NAIROBI - A drought in Kenya has become so bad that it is felling even the giants of the animal kingdom: the country’s famed elephants, which are dying as rivers dry up and grasslands shrivel in parched game reserves.
The bones of the elephants bleaching under a relentless African sun underscore how bad the drought is. It has killed hundreds of cattle and many acres of crops, threatening the lives of people who depended on them for food.
There are no tallies of deaths among people attributed to the drought, but the UN’s World Food program said recently that 3.8 million Kenyans are at risk and need emergency food aid.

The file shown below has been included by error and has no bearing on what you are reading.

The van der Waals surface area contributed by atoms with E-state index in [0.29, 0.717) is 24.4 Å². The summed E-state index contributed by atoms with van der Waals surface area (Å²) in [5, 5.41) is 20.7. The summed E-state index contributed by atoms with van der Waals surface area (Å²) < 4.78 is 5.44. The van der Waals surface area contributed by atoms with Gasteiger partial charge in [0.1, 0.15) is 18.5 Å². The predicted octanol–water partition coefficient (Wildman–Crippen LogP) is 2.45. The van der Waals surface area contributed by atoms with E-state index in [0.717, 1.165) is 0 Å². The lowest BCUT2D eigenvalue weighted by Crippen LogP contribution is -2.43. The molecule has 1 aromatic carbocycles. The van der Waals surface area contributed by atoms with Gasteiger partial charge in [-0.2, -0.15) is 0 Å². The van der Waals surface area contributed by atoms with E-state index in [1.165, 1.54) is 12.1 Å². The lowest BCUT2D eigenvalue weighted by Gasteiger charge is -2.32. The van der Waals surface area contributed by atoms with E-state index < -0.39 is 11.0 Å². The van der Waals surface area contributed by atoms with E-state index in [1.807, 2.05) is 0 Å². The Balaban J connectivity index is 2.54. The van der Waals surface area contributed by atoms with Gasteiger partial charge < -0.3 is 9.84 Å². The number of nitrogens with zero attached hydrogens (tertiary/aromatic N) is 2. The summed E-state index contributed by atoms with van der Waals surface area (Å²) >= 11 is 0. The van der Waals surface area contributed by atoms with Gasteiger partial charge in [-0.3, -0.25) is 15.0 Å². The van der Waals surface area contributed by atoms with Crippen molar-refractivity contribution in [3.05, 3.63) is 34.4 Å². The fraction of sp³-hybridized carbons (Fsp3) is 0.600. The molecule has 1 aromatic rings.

Zoologist Iain Douglas-Hamilton, who founded Save the Elephants, said the drought is the worst he has seen in 12 years and poses a serious threat to the animals, whose striking silhouettes roaming Kenya’s broad savannah help draw 1 million tourists each year.
“It may be related to climate change, and the effect is elephants, particularly the young and the old, have began to die,’’ he told AP Television News on Monday. “When they do not have enough food they also seem to be vulnerable to disease, their immune system weakens and they catch all sorts of diseases.’’
Elephants, which have no predators, must roam widely to get their daily ration of as much as 52 gallons of water and about 660 pounds of grass, leaves, and twigs.
But the water is disappearing and the grass is all but gone.